Address:
International Energy Initiative,
Asian Regional Energy Initiative,
80-B Spencer Road, 2nd Cross, Fraser Town,
Bangalore 560 005,
India

Telephone:
+91 80 2555 3375

Fax:
+91 80 2555 3375

E-mail:
ieiblr@vsnl.com

 

The Asian Regional Energy Initiative of the IEI

Promoting the use of solar energy

As indicated in our last newsletter, we have been promoting the use of solar-powered lighting devices.  We are currently involved in the installation of solar-powered street-lamps with the additional advantage of newly-designed fixtures consisting of light emitting diodes (LEDs). While the use of solar energy results in direct conservation of electricity, the LED-based devices also result in energy saving, as they are more efficacious: a 27 W fixture emits as much light as (i.e. luminous equivalent of) a 40 W fluorescent tube.  Further, the relatively long durability of LEDs, as compared with the fluorescent options, reduces the cost and effort of replacement.  Installation is taking place for street-lighting at a new residential colony.  More details will be provided in the following newsletter.




Energy for Sustainable Development (ESD), the journal of the International Energy Initiative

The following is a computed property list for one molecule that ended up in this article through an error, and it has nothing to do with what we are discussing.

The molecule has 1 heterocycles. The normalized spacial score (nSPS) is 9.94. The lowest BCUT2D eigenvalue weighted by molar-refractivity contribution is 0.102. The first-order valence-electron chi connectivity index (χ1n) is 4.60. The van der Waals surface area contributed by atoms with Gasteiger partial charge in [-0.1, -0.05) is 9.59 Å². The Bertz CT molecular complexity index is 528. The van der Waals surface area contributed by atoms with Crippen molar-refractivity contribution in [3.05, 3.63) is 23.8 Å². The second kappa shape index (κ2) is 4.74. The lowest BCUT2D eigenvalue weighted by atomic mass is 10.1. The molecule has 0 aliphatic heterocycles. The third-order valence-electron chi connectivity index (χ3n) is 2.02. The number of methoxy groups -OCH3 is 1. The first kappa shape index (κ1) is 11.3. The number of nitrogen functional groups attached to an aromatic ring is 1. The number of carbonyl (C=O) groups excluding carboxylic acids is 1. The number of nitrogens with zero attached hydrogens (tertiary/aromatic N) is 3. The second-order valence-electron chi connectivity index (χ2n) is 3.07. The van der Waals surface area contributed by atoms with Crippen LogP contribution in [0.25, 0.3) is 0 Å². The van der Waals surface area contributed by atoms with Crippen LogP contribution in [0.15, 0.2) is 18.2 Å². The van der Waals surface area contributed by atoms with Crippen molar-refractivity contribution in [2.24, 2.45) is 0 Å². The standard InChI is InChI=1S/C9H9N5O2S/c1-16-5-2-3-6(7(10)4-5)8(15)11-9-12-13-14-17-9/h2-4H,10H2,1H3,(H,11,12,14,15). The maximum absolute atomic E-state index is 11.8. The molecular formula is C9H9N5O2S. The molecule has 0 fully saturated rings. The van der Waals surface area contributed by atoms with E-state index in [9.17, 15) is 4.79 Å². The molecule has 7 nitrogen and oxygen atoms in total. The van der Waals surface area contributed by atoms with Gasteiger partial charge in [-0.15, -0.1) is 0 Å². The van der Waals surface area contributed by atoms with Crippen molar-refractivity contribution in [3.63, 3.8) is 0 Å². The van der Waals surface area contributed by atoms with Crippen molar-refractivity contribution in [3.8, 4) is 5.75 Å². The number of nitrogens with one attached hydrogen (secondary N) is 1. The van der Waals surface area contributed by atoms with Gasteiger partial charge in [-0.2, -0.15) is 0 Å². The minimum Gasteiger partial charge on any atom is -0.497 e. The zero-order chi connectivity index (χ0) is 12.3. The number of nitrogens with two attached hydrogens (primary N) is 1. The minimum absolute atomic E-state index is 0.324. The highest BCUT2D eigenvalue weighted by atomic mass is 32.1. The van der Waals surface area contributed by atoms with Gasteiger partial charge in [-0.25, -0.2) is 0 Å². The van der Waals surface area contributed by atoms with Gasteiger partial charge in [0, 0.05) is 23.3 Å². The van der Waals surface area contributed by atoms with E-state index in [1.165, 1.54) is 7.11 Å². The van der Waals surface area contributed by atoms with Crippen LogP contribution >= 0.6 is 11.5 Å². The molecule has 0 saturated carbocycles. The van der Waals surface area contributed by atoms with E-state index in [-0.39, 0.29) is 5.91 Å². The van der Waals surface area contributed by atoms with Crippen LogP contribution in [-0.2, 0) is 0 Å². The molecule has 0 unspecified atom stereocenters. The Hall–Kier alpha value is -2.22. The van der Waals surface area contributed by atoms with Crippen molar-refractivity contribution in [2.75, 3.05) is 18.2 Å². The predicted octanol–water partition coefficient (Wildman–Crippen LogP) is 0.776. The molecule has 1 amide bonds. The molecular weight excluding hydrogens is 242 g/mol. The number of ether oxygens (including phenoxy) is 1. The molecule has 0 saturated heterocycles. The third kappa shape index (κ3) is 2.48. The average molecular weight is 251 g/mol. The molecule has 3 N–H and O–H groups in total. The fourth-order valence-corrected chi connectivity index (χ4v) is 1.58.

Volume XII, No.4 of IEI’s quarterly journal Energy for Sustainable Development (ESD) has been published this month.  It is a Special Issue on access to clean energy for the urban and peri-urban poor.  While better (cleaner and more efficient) forms of energy are more easily available in urban areas, these are often not “accessible” to the economically-disadvantaged because of their inability to pay the prices of higher quality services and/or their insecure housing.  The articles in this issue are primarily based on case-studies of poor areas of specific cities: Bangkok and Khon Kaen (Thailand), Cape Town (South Africa), Dakar (Sénégal), Nairobi (Kenya), Delhi (India), and Buenos Aires (Argentina).  While the circumstances vary from city to city, certain policy recommendations appear to be widespread, the most important of which is legalising housing.  Another policy would be to subsidise the initial cost of electricity, LPG, or natural gas connection, rather than the energy use, as it would also encourage conservation.  Further, subsidies should be targeted at poorer households rather than uniformly applied to all households.  The studies were commissioned by the Global Network on Energy for Sustainable Development (GNESD). [Click here for the abstracts].